BASILDON has almost three times more fly-tipping incidents than anywhere else in south Essex as bosses continue to crack down on dumped rubbish.

Government data released yesterday shows that there were 3,451 incidents of fly-tipping in the borough for the 2019/20 financial year.

While this is a decrease from the 3,665 incidents reported the previous year, Basildon’s figure is still thousands higher than any other south Essex borough.

Southend had 886 incidents, while Castle Point had 933 and Rochford had 493.

Basildon Council leader Gavin Callaghan said that the borough has eight “hot spots” for flytipping, including parts of Felmores and Chalvedon in Pitsea, the Frettons estate in Basildon and Helmores in Laindon.

He said: “We know that part of the problem in Basildon is around the designs of the estates.

“They are not particularly good, with lots of alleyways and dark corners, predominantly that’s where the tipping takes place.

“We have prosecuted more people in the last year then we have done for 20 years, but we know there are hundreds more.”

The figures show 1,178 incidents of fly-tipping on highways, with 306 in back alleyways.

There were also 61 tipper lorries that dumped their loads illegally, costing £21,350 to remove.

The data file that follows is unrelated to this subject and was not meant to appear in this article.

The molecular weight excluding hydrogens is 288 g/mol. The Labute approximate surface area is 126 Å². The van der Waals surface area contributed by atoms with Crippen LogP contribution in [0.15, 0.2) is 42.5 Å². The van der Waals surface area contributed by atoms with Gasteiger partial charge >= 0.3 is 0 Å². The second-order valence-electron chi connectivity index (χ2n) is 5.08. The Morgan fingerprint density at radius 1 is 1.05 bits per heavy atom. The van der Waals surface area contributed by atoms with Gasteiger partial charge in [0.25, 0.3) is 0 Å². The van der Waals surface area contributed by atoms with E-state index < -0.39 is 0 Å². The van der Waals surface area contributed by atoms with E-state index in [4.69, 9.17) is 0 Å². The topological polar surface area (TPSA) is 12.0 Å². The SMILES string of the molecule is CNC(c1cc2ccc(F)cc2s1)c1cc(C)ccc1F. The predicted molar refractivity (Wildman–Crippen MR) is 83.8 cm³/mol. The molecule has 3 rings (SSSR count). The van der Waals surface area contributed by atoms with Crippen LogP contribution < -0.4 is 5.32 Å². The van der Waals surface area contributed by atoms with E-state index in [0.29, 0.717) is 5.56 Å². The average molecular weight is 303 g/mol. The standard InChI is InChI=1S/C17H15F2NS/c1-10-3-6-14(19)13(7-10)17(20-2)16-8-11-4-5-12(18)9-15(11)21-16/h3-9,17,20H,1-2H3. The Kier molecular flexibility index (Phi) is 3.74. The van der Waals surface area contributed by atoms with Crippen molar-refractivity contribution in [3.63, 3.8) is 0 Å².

Recent cases include Georgina Buckley, 26, of Eastbrooks Place, Basildon, who in January was fined £275 for dumping multiple items including a fridge freezer and seven bags of soil on council land in front of her property.

Earlier this month the council revealed it had dished out 1,334 fines since it applied increased enforcement action in February 2020, and made £21,221 from the fixed penalty notices.

David Harrison, chairman of the neighbourhoods and public spaces committee, said there were 15 per cent of neighbourhoods which has difficulties with collections, meaning they are more likely to fly-tip.

He said: “We might need to collect more frequently in those areas, we might not.

“We’ve set up a waste strategy group which is cross party and we’re working hard on the problem.”

Gareth Lloyd-Jones, managing director of rubbish clearance firm Hippo, said: “We believe there is a need to better educate people on the impact of fly-tipping, in order to encourage a sea-change in this concerning trend.

“It is not only damaging to the environment and wildlife but also potentially dangerous to public health. There needs to be a concerted nationwide effort to discourage anti-social behaviour.”